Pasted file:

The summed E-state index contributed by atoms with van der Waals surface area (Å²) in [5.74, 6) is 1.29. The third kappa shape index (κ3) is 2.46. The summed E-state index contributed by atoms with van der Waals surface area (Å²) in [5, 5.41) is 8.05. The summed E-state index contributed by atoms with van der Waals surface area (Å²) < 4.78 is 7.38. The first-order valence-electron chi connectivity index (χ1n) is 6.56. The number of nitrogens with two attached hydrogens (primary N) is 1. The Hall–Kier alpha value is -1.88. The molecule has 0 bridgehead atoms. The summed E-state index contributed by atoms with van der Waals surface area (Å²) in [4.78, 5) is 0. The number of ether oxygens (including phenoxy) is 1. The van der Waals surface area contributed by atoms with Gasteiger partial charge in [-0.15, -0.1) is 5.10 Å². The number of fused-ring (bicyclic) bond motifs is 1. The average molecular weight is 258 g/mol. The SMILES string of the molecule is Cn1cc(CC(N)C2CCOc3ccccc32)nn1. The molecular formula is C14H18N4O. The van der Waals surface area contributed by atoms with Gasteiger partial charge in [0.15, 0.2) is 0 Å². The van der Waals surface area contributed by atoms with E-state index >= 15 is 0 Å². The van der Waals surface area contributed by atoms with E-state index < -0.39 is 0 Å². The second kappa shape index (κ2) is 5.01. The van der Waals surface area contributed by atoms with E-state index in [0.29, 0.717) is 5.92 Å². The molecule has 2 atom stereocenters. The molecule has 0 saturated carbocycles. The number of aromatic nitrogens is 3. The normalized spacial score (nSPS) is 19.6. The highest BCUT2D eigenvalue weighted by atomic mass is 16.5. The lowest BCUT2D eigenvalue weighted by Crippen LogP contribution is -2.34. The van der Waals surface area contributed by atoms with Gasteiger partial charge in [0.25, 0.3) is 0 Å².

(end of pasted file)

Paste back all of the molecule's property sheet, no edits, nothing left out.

The summed E-state index contributed by atoms with van der Waals surface area (Å²) in [5.74, 6) is 1.29. The third kappa shape index (κ3) is 2.46. The summed E-state index contributed by atoms with van der Waals surface area (Å²) in [5, 5.41) is 8.05. The summed E-state index contributed by atoms with van der Waals surface area (Å²) < 4.78 is 7.38. The first-order valence-electron chi connectivity index (χ1n) is 6.56. The number of nitrogens with two attached hydrogens (primary N) is 1. The Hall–Kier alpha value is -1.88. The molecule has 0 bridgehead atoms. The summed E-state index contributed by atoms with van der Waals surface area (Å²) in [4.78, 5) is 0. The number of ether oxygens (including phenoxy) is 1. The van der Waals surface area contributed by atoms with Gasteiger partial charge in [-0.15, -0.1) is 5.10 Å². The number of fused-ring (bicyclic) bond motifs is 1. The average molecular weight is 258 g/mol. The SMILES string of the molecule is Cn1cc(CC(N)C2CCOc3ccccc32)nn1. The molecular formula is C14H18N4O. The van der Waals surface area contributed by atoms with Gasteiger partial charge in [0.15, 0.2) is 0 Å². The van der Waals surface area contributed by atoms with E-state index >= 15 is 0 Å². The van der Waals surface area contributed by atoms with E-state index < -0.39 is 0 Å². The second kappa shape index (κ2) is 5.01. The van der Waals surface area contributed by atoms with E-state index in [0.29, 0.717) is 5.92 Å². The molecule has 2 atom stereocenters. The molecule has 0 saturated carbocycles. The number of aromatic nitrogens is 3. The normalized spacial score (nSPS) is 19.6. The highest BCUT2D eigenvalue weighted by atomic mass is 16.5. The lowest BCUT2D eigenvalue weighted by Crippen LogP contribution is -2.34. The van der Waals surface area contributed by atoms with Gasteiger partial charge in [0.25, 0.3) is 0 Å².